If that weren’t enough, the Ichkerian leaders seemed to be countries apart politically, too. According to the Caucasian Knot online news website, Suleymanov wanted a “republic ruled by the Sharia Law (sic)” whereas Zakayev wanted a “secular Ichkeria” which, as he told me, doesn’t mean the abandonment of religion. There are also Chechens in the diaspora who believe in Umarov’s vision of an Islamic emirate. And the separatists disagree on more than that. What, for instance, will Chechnya’s relationship be with the West? Some, like Zakayev, while ambivalent about past Western behavior, still believe in pointing Ichkeria’s political compass in that direction. Others feel the West had abandoned their self-styled republic to its fate after 9/11 and were not so sure. Given the divisions within the Chechen separatists, one could not blame Ukrainian politicians for welcoming their contribution in fighting the Russians, while refraining from recognizing their political leaders. This is why Ukraine’s President Volodymyr Zelenskyy seemed to kick the issue into the long grass.

Nor is Zakayev’s OBON a Chechen Grande Armée so much as a statement of intent. As already mentioned, other Chechen separatist battalions have also hoisted the flag of Ichkeria — and have fought alongside Ukrainian forces far longer than OBON has. Sheikh Mansur, a largely Sufi battalion, and Dzokhar Dudayev, a primarily nationalist battalion, have been fighting alongside Ukraine’s forces since the conflict in the Donbas started in 2014. They have no need to align themselves to Zakayev’s agenda: As Cerwyn Moore, a lecturer in international relations at the University of Birmingham, points out, they already have a far closer relationship with the Ukrainian government than Zakayev’s forces do. To complicate matters further, the son of the former Chechen President Aslan Maskhadov, Anzor Maskhadov, is now setting up his own “army of liberation,” according to news reports.

Zakayev, then, may be talking a great game, as leaders do in times of war. He certainly makes one feel his military unit is a national army of thousands, when in reality it probably consists of several hundreds; and that the Ukrainian Parliament’s recognition of Ichkeria amounts in effect to recognition of his own political legitimacy. But the reality, according to Moore, is that neither he nor the other separatist leaders threaten Kadyrov’s rule, for they remain “fragmented.” Moore, though, is not wholly pessimistic: “the fact that they are carving out even a sort of semi-virtual sense of identity under the umbrella of Ukrainian resistance to Russia is doing something quite powerful.” Kadyrov is no longer the only model of Chechen identity and governance: The separatists can also serve as an alternative, and that worries Grozny.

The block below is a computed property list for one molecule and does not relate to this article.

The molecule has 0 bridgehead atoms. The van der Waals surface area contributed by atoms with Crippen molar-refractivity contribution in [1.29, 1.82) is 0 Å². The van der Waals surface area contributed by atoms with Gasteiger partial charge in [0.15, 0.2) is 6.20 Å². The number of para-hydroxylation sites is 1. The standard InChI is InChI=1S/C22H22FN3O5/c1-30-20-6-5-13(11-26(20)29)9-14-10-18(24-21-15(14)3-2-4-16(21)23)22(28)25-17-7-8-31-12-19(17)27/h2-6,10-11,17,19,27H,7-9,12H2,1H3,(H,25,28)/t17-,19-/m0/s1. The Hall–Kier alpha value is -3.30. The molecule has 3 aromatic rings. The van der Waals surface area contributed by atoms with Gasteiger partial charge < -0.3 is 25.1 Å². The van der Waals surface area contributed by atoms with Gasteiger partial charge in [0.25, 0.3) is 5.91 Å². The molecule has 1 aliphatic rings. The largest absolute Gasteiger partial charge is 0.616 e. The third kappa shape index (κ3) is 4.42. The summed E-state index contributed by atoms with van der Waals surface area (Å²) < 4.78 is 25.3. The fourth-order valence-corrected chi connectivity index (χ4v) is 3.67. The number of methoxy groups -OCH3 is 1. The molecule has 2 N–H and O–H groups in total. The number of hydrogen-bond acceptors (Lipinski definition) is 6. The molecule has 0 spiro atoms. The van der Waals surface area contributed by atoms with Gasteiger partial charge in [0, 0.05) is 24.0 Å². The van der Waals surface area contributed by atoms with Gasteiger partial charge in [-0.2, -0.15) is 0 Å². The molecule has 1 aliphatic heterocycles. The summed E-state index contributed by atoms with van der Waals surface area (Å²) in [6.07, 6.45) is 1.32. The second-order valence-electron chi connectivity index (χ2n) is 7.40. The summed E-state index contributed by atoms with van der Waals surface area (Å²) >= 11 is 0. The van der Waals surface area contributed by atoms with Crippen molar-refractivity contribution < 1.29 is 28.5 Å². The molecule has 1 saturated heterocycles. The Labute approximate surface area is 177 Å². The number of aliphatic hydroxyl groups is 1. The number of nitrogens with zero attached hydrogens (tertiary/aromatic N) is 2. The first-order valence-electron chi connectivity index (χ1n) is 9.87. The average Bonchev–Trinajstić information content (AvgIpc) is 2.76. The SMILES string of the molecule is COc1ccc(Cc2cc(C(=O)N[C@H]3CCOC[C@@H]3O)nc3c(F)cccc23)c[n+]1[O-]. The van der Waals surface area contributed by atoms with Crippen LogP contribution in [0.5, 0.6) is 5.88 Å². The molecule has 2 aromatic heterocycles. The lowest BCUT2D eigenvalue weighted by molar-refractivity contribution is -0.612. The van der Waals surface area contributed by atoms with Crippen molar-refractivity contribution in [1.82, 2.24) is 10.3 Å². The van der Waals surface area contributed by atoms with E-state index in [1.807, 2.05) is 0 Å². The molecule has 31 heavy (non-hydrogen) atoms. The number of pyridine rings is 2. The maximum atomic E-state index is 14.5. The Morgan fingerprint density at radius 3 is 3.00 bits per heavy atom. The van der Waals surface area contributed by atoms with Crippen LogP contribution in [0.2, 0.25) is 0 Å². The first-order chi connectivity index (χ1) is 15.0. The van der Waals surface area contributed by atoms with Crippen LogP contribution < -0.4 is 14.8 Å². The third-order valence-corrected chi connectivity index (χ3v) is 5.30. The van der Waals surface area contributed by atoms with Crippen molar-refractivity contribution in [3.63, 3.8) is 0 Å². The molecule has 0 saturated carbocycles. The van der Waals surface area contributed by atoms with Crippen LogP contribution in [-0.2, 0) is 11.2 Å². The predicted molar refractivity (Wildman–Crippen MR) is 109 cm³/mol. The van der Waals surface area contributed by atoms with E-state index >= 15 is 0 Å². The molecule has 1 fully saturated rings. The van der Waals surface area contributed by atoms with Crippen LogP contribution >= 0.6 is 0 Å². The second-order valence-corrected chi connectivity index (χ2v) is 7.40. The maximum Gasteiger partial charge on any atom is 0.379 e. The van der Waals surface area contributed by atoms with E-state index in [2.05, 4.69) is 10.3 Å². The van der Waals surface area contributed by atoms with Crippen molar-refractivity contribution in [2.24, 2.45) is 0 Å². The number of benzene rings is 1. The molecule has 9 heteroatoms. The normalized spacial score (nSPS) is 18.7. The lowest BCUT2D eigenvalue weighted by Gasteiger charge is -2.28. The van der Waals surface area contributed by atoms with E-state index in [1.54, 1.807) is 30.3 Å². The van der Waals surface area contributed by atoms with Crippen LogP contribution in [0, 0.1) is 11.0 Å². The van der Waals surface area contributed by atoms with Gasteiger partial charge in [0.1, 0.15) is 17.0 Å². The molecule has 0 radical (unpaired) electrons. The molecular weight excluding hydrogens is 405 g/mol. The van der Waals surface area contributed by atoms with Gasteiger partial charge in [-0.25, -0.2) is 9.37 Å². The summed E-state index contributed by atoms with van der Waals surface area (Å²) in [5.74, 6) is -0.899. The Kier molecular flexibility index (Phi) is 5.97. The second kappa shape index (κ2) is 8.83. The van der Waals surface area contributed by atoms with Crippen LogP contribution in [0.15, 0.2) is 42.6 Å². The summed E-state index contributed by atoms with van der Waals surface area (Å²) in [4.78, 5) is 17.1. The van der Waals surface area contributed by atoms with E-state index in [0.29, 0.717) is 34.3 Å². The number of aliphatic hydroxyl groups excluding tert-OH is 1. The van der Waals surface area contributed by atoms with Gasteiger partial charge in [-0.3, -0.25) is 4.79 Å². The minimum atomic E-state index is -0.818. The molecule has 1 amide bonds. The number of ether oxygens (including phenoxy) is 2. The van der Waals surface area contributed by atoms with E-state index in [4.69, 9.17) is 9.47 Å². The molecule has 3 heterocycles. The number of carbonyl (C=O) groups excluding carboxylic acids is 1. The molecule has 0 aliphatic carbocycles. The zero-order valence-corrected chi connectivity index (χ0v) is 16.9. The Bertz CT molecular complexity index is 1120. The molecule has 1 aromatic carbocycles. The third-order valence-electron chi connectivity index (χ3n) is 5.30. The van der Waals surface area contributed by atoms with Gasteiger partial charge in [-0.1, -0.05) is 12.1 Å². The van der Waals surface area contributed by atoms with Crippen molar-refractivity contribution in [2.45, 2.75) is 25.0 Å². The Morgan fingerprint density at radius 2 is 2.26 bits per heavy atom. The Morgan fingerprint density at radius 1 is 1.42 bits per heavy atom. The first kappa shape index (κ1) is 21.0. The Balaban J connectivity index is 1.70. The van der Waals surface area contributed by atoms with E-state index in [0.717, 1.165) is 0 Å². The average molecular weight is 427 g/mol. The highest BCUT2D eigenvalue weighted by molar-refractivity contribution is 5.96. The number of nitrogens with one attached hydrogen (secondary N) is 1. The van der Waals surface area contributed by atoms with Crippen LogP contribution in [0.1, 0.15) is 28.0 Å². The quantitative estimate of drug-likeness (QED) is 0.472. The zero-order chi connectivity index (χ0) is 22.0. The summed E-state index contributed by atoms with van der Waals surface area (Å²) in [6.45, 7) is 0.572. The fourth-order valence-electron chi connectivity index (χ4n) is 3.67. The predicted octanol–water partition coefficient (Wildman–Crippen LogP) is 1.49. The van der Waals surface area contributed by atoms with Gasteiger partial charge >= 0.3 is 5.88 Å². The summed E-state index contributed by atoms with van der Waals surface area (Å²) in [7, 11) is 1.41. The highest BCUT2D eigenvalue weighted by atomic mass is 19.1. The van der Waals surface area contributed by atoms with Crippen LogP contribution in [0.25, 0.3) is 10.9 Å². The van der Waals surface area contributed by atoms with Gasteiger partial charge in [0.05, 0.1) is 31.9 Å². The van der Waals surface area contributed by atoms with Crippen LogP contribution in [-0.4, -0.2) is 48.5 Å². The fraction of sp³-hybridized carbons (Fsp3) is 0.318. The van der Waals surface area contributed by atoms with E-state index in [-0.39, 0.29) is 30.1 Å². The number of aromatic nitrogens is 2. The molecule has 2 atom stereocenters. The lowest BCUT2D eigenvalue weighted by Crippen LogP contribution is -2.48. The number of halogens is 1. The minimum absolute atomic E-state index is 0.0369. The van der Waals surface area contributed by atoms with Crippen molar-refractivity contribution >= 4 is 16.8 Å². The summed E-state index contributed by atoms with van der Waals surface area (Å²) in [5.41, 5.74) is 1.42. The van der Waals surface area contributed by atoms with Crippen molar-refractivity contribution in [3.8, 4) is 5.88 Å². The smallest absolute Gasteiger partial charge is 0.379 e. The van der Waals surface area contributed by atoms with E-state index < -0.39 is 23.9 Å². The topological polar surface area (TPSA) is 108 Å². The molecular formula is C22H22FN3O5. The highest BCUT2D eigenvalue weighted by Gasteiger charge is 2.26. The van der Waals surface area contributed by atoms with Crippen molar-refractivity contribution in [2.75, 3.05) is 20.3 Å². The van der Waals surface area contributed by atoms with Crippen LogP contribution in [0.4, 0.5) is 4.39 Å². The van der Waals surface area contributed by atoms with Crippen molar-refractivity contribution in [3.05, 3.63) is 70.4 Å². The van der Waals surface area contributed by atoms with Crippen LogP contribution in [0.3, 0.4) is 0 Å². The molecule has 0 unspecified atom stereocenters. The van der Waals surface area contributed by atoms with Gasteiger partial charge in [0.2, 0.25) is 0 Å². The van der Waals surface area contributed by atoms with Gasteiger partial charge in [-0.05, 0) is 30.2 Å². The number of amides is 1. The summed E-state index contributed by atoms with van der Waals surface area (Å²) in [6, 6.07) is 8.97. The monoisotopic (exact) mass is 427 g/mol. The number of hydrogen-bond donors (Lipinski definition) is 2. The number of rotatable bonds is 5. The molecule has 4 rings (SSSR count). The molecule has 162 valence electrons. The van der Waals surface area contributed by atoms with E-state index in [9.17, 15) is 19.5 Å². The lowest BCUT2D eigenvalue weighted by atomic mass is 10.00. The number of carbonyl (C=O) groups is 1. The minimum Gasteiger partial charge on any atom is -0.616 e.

In spite of the separatists’ fragmentation, Kadyrov is rattled by their presence. The Chechen strongman has taken an uncompromising position towards Ukrainian resistance. Reuters reports indicate he wants to wipe out Ukrainian cities using tactical nuclear strikes, while also curiously waging jihad to save Russia against “satanism.” This may sound ludicrous, despotic and typical of a man known for bombastic rhetoric and Instagram posts. Arguably, beneath the bombast lies a realization that Putin’s downfall will most likely result in his own. Kadyrov knows that, if Putin falls, Birnam Wood will almost certainly come to Dunsinane — the separatist forces will be after him in Grozny. It is no wonder that Harold Chambers, an analyst at the Foreign Policy Research Institute, says Kadyrov has deployed his troops wherever separatist battalions operate. He has also directed his wrath at Zakayev specifically. In September 2020, the Caucasian Knot reported that Zakayev’s relatives gathered in the Chechen town of Urus-Martan to swear allegiance to Kadyrov. It also reported that Zakayev’s brothers, sisters and nephews had been detained. In November 2022, the same outlet reported that Kadyrov offered a reward for his compatriots “to kill Zakayev.”